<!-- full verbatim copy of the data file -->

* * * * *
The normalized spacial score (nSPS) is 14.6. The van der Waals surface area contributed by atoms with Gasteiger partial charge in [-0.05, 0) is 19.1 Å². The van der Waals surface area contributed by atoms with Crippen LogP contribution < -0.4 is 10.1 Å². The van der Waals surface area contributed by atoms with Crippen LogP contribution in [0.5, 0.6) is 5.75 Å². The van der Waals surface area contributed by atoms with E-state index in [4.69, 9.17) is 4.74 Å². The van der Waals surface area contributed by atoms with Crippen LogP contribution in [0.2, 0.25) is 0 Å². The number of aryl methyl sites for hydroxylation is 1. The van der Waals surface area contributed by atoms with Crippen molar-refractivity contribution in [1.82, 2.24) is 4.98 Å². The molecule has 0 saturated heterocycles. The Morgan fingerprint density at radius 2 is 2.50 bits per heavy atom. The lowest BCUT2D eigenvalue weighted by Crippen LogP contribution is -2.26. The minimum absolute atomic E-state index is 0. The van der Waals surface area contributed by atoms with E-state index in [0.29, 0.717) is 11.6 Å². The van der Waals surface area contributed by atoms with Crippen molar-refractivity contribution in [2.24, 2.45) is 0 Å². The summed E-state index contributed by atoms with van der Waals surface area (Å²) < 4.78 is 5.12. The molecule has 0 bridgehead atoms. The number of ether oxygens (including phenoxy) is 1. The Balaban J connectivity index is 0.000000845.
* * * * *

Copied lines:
The normalized spacial score (nSPS) is 14.6. The van der Waals surface area contributed by atoms with Gasteiger partial charge in [-0.05, 0) is 19.1 Å². The van der Waals surface area contributed by atoms with Crippen LogP contribution < -0.4 is 10.1 Å². The van der Waals surface area contributed by atoms with Crippen LogP contribution in [0.5, 0.6) is 5.75 Å². The van der Waals surface area contributed by atoms with E-state index in [4.69, 9.17) is 4.74 Å². The van der Waals surface area contributed by atoms with Crippen LogP contribution in [0.2, 0.25) is 0 Å². The number of aryl methyl sites for hydroxylation is 1. The van der Waals surface area contributed by atoms with Crippen molar-refractivity contribution in [1.82, 2.24) is 4.98 Å². The molecule has 0 saturated heterocycles. The Morgan fingerprint density at radius 2 is 2.50 bits per heavy atom. The lowest BCUT2D eigenvalue weighted by Crippen LogP contribution is -2.26. The minimum absolute atomic E-state index is 0. The van der Waals surface area contributed by atoms with E-state index in [0.29, 0.717) is 11.6 Å². The van der Waals surface area contributed by atoms with Crippen molar-refractivity contribution in [2.24, 2.45) is 0 Å². The summed E-state index contributed by atoms with van der Waals surface area (Å²) < 4.78 is 5.12. The molecule has 0 bridgehead atoms. The number of ether oxygens (including phenoxy) is 1. The Balaban J connectivity index is 0.000000845.